Log in
  

Pirates Are Cloning <I>The Clones</I>

10 May, 2002 By: Hive News


Bootlegged copies of Star Wars: Episode II –- Attack of the Clones are already available on the Internet via peer-to-peer (P2P) file trading services, including one that appears to have been shot at a screening, The Los Angeles Times reported today.

“A million people will have seen Star Wars before it's opened," predicted Bruce Forest, an independent media technology consultant and an expert on piracy. “That's never happened before.”

Many industry observers do not expect the bootlegs of Attack of the Clones to cut into box-office receipts, but some worry about the effect on videotape and DVD revenue, which makes up a significant portion of a studio's profit.

“The experience in theaters is a thousand times more dynamic than you would ever get on a computer screen at home, so what people will be getting is just some sense of the plot line of the film, without the full impact of the special effects," Richard Jewell, associate dean of the School of Cinema-Television at USC, told The Los Angeles Times.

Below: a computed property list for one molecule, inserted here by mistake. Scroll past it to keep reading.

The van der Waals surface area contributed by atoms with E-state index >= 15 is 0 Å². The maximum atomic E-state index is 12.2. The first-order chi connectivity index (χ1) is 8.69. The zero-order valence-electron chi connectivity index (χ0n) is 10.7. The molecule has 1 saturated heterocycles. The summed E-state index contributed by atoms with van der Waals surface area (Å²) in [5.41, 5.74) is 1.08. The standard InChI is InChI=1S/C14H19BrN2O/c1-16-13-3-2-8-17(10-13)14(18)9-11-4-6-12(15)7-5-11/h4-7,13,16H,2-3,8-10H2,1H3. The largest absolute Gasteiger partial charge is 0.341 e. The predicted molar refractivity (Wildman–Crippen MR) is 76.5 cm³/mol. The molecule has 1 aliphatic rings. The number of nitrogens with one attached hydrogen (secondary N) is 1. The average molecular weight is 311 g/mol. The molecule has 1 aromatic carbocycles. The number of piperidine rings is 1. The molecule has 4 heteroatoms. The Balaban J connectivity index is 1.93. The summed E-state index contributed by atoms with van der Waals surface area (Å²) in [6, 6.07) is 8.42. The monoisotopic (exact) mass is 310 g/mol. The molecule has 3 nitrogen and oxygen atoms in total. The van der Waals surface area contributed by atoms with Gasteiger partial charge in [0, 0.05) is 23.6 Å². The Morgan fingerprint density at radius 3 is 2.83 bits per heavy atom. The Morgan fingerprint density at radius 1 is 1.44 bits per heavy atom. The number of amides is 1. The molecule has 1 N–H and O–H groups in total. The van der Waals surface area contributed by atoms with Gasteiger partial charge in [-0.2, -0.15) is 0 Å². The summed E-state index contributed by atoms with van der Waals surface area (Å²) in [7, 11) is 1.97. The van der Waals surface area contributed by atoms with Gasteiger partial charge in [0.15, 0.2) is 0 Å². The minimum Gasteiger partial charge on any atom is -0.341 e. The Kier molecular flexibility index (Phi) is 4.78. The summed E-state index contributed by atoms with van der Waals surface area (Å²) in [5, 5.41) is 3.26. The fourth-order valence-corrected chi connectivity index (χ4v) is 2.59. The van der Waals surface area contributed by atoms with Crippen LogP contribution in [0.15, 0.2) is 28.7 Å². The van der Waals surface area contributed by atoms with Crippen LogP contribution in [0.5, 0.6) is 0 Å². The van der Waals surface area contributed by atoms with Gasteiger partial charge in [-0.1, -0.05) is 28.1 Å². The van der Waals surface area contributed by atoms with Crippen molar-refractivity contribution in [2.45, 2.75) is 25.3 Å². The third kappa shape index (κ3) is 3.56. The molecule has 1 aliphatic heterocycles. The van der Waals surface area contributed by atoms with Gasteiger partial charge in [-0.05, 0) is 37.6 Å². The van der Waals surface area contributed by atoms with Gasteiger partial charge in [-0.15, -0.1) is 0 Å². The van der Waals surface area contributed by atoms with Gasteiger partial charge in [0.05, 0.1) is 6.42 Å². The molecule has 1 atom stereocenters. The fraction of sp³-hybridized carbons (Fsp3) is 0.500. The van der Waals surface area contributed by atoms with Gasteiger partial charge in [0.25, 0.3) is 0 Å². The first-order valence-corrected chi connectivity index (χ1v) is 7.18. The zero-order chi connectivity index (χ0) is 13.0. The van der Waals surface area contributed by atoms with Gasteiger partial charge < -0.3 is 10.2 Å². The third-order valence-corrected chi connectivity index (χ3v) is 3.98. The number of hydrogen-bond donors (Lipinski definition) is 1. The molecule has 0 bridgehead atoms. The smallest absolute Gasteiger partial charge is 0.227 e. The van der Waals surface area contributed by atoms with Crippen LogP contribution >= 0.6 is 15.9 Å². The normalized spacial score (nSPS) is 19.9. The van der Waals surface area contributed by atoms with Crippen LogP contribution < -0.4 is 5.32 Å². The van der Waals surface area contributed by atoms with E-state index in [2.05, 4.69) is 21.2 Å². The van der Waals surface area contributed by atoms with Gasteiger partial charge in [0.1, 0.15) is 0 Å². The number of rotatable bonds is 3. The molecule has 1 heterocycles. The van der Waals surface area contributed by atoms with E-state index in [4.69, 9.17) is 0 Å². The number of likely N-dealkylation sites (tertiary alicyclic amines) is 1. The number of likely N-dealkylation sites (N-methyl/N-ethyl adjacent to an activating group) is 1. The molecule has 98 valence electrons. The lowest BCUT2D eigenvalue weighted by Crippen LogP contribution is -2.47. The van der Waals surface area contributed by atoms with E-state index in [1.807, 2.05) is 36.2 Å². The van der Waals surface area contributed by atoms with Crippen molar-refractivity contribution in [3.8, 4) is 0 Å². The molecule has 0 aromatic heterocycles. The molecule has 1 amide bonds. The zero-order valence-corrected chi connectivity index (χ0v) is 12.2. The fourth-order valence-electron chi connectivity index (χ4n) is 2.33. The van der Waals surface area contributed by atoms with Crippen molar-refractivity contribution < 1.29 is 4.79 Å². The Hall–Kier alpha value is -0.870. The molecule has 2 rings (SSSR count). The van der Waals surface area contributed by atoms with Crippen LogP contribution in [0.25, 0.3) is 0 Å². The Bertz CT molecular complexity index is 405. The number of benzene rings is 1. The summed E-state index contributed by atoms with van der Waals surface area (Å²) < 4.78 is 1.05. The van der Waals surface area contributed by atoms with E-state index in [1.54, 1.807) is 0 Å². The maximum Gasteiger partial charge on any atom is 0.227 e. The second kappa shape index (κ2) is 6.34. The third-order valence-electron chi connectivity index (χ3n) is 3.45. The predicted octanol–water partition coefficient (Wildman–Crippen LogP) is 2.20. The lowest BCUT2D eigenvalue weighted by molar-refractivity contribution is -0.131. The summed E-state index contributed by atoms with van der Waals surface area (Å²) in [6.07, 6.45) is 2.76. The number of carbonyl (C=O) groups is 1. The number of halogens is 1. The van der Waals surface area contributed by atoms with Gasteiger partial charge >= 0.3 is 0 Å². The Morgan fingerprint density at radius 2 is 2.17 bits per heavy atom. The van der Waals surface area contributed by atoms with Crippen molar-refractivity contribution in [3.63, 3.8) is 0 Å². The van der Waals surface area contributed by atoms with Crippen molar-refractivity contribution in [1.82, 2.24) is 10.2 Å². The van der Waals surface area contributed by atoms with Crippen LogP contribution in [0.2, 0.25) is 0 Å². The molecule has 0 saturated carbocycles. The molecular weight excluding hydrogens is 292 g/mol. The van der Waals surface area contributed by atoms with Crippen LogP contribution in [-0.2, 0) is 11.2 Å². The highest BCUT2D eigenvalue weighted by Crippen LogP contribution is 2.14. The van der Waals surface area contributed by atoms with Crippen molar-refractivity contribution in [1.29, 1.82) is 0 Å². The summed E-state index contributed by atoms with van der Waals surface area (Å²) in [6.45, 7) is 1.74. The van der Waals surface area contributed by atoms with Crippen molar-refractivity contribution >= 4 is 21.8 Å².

Studios and Motion Picture Association lobbyists have launched a full-court press on digital piracy on Capitol Hill in recent months, citing just such examples of advance bootlegs before theatrical release, but some observers say piracy hurts home video more than box office.

“Where it's a complete disaster is in the home video business," Los Angeles entertainment attorney Nancy Newhouse Porter told The Times. "Now they can make copies and ship digital files to places like China, where we have a really hard time enforcing our copyright laws."

Spider-Man turned up online the day before its U.S. theatrical debut, but some are not surprised since Sony opted to open the film in Malaysia just days before the U.S. opening. Southeast Asia is a hotbed for digital piracy, often topping international statistics for pirated movies and games.

One bootleg version of Attack of the Clones appears to have been made at a private showing of the film, using a tripod-mounted digital camcorder pointed at the screen and another evidently employed a more sophisticated version of the same technique, The Times wrote, noting both were distributed first through Internet Relay Chat, a computer protocol that enables users to copy files at high speed from other computers on widespread networks.

Episode One also was available online before its official release in May 1999, but fewer people had the knowledge, gear or fat pipe connections for downloading movies and music. By now, thousands of people download free P2P software each week.

"The fact that people have taken a digital camera into a screening isn't novel in itself," said analyst P.J. McNealy of GartnerG2 told The Times. "There's just more hype around this one because it's Attack of the Clones.”

Add Comment